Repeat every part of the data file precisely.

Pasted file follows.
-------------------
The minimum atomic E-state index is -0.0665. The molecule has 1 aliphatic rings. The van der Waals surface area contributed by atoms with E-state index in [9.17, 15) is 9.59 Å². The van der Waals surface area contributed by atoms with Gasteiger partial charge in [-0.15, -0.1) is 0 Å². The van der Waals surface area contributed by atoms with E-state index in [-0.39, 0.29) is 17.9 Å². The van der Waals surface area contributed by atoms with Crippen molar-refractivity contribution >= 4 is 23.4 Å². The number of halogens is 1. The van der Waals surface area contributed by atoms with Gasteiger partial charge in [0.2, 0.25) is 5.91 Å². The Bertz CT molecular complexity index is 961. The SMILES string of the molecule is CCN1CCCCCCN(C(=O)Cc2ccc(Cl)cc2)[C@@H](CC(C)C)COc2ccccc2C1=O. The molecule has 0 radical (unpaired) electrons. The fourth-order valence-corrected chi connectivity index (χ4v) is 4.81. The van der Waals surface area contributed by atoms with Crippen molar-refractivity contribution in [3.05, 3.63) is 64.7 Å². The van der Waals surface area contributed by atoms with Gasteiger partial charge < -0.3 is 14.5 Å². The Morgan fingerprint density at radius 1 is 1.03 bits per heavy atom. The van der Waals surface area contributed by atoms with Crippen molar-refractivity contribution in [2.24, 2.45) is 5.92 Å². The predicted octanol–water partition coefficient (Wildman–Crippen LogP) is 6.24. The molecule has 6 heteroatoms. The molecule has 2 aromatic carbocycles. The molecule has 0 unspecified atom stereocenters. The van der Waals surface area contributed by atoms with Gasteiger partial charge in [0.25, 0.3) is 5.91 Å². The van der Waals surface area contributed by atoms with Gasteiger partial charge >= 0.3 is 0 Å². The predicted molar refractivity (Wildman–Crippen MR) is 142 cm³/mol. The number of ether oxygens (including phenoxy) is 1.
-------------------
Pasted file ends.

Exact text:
The minimum atomic E-state index is -0.0665. The molecule has 1 aliphatic rings. The van der Waals surface area contributed by atoms with E-state index in [9.17, 15) is 9.59 Å². The van der Waals surface area contributed by atoms with Gasteiger partial charge in [-0.15, -0.1) is 0 Å². The van der Waals surface area contributed by atoms with E-state index in [-0.39, 0.29) is 17.9 Å². The van der Waals surface area contributed by atoms with Crippen molar-refractivity contribution >= 4 is 23.4 Å². The number of halogens is 1. The van der Waals surface area contributed by atoms with Gasteiger partial charge in [0.2, 0.25) is 5.91 Å². The Bertz CT molecular complexity index is 961. The SMILES string of the molecule is CCN1CCCCCCN(C(=O)Cc2ccc(Cl)cc2)[C@@H](CC(C)C)COc2ccccc2C1=O. The molecule has 0 radical (unpaired) electrons. The fourth-order valence-corrected chi connectivity index (χ4v) is 4.81. The van der Waals surface area contributed by atoms with Crippen molar-refractivity contribution in [3.05, 3.63) is 64.7 Å². The van der Waals surface area contributed by atoms with Gasteiger partial charge < -0.3 is 14.5 Å². The Morgan fingerprint density at radius 1 is 1.03 bits per heavy atom. The van der Waals surface area contributed by atoms with Crippen molar-refractivity contribution in [2.24, 2.45) is 5.92 Å². The predicted octanol–water partition coefficient (Wildman–Crippen LogP) is 6.24. The molecule has 6 heteroatoms. The molecule has 2 aromatic carbocycles. The molecule has 0 unspecified atom stereocenters. The van der Waals surface area contributed by atoms with Gasteiger partial charge in [0.25, 0.3) is 5.91 Å². The van der Waals surface area contributed by atoms with Gasteiger partial charge >= 0.3 is 0 Å². The predicted molar refractivity (Wildman–Crippen MR) is 142 cm³/mol. The number of ether oxygens (including phenoxy) is 1.